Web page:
About 15 years ago scientists made a stunning discovery: There are genes that control aging. This was followed by another significant finding: These genes, called sirtuins, could be activated to extend life span—a phenomenon that has since been proven in yeast, fruit flies, a tiny worm and mice. What’s more, the animals in these studies didn’t just go on to live longer lives, they went on to live healthier lives, with less diabetes, less weight gain on high lipid diets and better allover cardiovascular well-being.
While life-span extension hasn’t yet been achieved in humans, it’s being studied at the cellular level with promising results. The implications for a longer, healthier life are clear. Such research has equally as significant consequences for the beauty industry. As the science of aging has progressed, cosmetics firms have benefited with an increasingly deeper understanding of how the skin ages and have been able to harness that information to develop ever more sophisticated products.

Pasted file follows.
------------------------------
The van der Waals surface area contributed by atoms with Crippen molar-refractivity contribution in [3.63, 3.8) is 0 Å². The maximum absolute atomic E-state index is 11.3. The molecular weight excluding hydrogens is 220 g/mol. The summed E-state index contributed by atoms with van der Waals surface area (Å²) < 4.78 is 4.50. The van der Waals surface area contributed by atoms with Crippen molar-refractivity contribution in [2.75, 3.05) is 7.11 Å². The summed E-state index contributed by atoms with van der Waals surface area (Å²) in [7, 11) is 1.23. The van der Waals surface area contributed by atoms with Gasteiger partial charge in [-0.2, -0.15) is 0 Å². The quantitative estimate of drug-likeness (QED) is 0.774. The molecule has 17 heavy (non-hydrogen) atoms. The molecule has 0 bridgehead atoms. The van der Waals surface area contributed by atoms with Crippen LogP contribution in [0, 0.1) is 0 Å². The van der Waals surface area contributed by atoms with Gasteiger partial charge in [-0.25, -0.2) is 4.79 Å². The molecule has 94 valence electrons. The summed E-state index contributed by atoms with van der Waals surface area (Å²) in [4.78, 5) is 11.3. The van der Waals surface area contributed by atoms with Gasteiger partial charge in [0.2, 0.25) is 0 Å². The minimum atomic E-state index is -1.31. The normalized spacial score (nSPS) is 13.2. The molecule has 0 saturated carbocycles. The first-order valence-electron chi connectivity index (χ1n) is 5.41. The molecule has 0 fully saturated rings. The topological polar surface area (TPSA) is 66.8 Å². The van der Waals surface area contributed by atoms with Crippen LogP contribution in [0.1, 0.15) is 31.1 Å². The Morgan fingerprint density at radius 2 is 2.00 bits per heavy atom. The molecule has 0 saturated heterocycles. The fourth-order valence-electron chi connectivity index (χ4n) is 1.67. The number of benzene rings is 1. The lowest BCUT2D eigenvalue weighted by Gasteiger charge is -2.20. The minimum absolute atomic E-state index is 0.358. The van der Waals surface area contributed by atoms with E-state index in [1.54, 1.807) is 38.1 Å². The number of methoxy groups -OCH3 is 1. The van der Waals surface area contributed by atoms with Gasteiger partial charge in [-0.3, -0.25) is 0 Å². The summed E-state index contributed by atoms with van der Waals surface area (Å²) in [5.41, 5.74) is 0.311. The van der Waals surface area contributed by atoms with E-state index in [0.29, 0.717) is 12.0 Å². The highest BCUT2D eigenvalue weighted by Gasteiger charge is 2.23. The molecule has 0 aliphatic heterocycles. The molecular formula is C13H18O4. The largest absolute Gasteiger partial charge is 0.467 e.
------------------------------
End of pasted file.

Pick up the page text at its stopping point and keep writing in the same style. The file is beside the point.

"I think that all anyone really wants in life is to have people understand us for who we actually are, despite everything," says Ruth Negga. The actress talks "Preachers" season 2 and more on WWD.com. #wwdeye (📷: Dan Doperalski)
"That's something that resonates with me too because I'm so locked into a number. If I go over that number it completely ruins my day so it's nice to get detached from the number on the scale." - Chelsea Handler on Kelly LeVeque's book "Body Love." #wwdeye (📷: John Salangsang)